In this tutorial we will learn how to use the PayPal button widget in Elementor. We will create, set up, and style a PayPal button widget to accept payment on a website. This tutorial will cover:
✔︎ How to add the PayPal button widget to your web page
✔︎ How to configure pricing and payments for your button
✔︎ How to customize the PayPal button styling options
✔︎ And much more!
Hey there. It’s Aviva from Elementor. Today I’ll show you how to add and customize the Elementor Paypal Button widget on your website.
With the Paypal Button widget, you can collect payment for single purchases, donations, or subscriptions via Paypal, without a complex ecommerce setup, and without writing any code.
We’ll go through each Transaction type and the setup options, so you can get started collecting payments right away.
For this tutorial, we’ll use a landing page designed for an educational non profit. I’ll go ahead and delete this Paypal donation button here, so we can recreate it from scratch.
In widgets, search for and Drag in the Paypal Button.
Pricing and Payments
The first thing we’ll set up is Pricing and Payment. Enter the email address for the Paypal account you will use to accept payments. There is also a Dynamic tags icon, which you can use to easily select dynamic content, here, as well as for any other field where you see this icon.
Next is the Transaction Type. We’ll cover each one and its options, as we go.
Start with Checkout. This will collect payment for a single product. Enter the Item Name, SKU number, Price and of course the Currency. Next, you can change the Quantity and add a Shipping Price. If you need to collect tax, choose Percentage from the Dropdown, and type in the amount of tax to be charged.
The second Transaction Type option is Donation. Here again, are Item Name and SKU fields. Set whether the donation amount may be chosen by the client, by selecting Any Amount, or if the donation is a set amount, by selecting Fixed. Then enter the Amount and choose the Currency.
The last type of transaction is Subscription. You will notice a few new options here. Under Billing Cycle, choose Daily, Weekly, Monthly, or Yearly, to select the payment frequency. Auto renewal is on by default, but you may turn it off to disable it.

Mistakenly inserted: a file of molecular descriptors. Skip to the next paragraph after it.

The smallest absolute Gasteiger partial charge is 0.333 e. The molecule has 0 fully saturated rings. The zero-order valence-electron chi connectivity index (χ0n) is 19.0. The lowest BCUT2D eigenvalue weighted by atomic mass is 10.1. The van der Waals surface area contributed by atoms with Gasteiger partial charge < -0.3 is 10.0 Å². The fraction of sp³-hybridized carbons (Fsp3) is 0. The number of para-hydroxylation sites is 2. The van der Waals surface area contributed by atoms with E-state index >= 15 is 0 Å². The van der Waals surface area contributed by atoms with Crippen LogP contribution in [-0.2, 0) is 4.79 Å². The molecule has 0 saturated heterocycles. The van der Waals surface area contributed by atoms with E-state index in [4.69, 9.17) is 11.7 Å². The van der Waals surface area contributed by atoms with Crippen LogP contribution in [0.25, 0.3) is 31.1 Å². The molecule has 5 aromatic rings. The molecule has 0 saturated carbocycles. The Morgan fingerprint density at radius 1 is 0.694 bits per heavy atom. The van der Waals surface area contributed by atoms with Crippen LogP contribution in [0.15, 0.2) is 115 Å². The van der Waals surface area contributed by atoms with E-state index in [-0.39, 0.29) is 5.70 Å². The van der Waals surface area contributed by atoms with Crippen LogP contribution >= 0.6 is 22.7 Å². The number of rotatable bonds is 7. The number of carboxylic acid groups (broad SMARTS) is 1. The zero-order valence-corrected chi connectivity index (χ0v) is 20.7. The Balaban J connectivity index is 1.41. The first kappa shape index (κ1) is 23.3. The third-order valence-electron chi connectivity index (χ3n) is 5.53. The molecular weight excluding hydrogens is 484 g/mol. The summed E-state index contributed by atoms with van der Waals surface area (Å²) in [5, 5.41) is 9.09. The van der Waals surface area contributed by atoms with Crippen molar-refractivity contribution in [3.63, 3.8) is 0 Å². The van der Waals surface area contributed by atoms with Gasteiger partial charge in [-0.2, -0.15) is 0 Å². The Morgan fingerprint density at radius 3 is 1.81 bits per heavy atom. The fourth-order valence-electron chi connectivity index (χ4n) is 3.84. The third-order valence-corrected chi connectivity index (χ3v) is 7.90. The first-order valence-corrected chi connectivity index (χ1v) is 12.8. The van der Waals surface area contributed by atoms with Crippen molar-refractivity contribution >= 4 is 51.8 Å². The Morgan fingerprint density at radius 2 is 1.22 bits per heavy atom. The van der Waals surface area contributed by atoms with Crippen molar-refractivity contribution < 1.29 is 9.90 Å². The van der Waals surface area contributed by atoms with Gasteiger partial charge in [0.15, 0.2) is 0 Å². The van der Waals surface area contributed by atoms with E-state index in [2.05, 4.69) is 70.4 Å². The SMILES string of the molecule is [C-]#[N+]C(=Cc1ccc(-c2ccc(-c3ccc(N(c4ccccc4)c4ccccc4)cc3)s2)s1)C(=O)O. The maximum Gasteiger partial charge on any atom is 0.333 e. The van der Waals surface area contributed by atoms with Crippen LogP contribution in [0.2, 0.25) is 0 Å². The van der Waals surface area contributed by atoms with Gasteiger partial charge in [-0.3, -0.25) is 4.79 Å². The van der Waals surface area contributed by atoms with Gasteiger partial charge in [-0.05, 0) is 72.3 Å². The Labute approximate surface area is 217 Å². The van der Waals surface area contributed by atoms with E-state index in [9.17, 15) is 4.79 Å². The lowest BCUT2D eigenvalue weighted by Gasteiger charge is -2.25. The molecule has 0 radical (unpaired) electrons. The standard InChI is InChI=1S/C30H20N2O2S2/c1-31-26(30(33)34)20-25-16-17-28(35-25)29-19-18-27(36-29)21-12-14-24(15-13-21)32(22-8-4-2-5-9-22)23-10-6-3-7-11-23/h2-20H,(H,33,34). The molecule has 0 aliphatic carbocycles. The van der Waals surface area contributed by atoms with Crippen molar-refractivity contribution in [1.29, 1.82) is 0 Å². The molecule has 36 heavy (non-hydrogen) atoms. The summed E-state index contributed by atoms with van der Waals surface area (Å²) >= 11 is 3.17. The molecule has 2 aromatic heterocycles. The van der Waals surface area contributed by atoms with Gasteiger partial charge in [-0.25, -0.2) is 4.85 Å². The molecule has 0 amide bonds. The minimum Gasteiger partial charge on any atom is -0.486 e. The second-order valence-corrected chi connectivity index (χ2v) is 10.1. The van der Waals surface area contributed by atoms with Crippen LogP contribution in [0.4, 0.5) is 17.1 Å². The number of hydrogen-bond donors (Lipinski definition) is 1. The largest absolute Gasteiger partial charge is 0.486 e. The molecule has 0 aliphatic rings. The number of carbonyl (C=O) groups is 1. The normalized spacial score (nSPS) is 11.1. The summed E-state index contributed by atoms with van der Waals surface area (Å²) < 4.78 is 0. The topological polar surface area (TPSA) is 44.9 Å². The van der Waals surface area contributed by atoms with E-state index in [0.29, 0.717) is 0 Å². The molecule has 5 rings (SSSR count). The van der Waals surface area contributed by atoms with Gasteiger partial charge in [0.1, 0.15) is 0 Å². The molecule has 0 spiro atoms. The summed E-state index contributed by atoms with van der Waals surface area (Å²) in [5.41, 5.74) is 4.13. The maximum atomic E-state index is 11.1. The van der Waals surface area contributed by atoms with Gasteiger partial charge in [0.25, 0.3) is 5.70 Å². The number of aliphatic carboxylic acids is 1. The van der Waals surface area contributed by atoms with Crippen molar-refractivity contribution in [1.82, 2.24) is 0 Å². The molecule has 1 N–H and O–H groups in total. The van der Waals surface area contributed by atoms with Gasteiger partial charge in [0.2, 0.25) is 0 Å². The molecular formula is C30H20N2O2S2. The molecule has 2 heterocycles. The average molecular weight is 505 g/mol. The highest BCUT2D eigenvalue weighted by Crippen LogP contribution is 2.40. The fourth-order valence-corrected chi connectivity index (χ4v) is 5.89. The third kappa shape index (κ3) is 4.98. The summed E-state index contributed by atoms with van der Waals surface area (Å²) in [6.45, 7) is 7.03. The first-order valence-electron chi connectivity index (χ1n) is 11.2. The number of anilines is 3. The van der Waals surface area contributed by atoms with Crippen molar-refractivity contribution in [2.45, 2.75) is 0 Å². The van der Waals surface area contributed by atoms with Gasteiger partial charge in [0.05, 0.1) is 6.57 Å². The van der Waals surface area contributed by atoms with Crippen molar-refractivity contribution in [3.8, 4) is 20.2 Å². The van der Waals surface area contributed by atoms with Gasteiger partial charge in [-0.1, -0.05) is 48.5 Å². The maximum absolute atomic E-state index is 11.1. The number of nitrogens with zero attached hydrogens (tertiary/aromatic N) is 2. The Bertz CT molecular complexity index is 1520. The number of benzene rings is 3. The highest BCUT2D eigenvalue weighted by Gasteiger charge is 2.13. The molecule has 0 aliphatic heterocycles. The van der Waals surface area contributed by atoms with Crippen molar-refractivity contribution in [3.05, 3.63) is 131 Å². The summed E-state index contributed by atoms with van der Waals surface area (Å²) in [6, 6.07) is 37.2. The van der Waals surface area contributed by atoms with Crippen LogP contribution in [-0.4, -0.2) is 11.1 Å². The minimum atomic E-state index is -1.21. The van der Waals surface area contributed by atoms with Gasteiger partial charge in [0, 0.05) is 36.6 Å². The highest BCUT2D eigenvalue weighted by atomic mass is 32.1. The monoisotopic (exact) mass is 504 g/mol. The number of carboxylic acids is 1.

Let’s switch the Transaction type back to Donation for this Landing Page.
Next we’ll configure the button content options. Change the button text. And the button alignment.
You can remove the Icon, upload your own SVG icon, or choose another icon from the library. I’ll keep the official Paypal logo for the icon.
Change the Icon Position here. And drag the slider or type in a value to change the Icon Spacing.
And last, you can enter a unique Button ID here, if needed.
Expand the Additional Options section.
If you’d like to redirect customers to a different page after purchase has been successfully completed, you can add a link to it here.
To test payments, switch Sandbox on and enter your Sandbox Email Account. Be sure to switch it off, before going live.
Next is the option to Open the Paypal transaction page in a new tab. I would recommend this, so as not to take your clients away from your website.
If you’d like to customize the error messages, switch Custom Messages to Yes and type in your preferred text.
Great, now that the content options are all set, we can style the button!
First we’ll set the Typography. You can use a Custom style…or Global Style. And here, you can give the button’s text a shadow. Enter a color code, or use the color picker to choose a color for the shadow.
Now let’s set the text color. Once again, choose from a Custom…or Global style. You can’t see it on this button currently, because it’s the same color as the background. Let’s fix that.
Next we’ll add a border to the button. To better see the border options, first choose a border color, then enter a value for the width. By default, the values are linked together, but you can unlink them to use different values for each side.
Now go to Border Type. Check out the other options, like double, dotted, and more. I’ll set it back to solid. And I’ll also reduce the border width, for a thinner border.
Next, we’ll round the button corners, by adding a Border radius. You can also unlink these values for some interesting effects.
Click the pencil icon to add a Box Shadow to the button. Change the shadow color from here, and edit the settings below for different effects. Click the Reset icon to go back to the default settings.
Padding allows you to adjust the space around the button content. Here too, you may unlink the values, and set them individually.
Now go back up, and click Hover to set the button behavior, upon hover. I’ll invert the hover Text color…and Background color. If you’d like, you can change the Hover Border color as well. Mouse over the button to preview the hover effect.
You can also choose from a range of Hover Animations, such as Grow….and Shrink…to name a few. Click the X to remove the animation.
Ok, the Button is styled, and all that’s left, is to style the error messages. Select the message Typography…and Colors, and you’re good to go.
Note that you won’t see a preview here, since these messages only show if there’s an error.
Great, click Publish…and Preview
The Button looks great, and matches the look and feel of the whole page. Let’s test it out. Perfect! Now the customer can simply log in to their Paypal account and authorize the purchase.
And that’s all there is to using the Paypal Button Widget. Now you’re ready to use it on your website to collect payment for single item purchases, subscriptions and donations.
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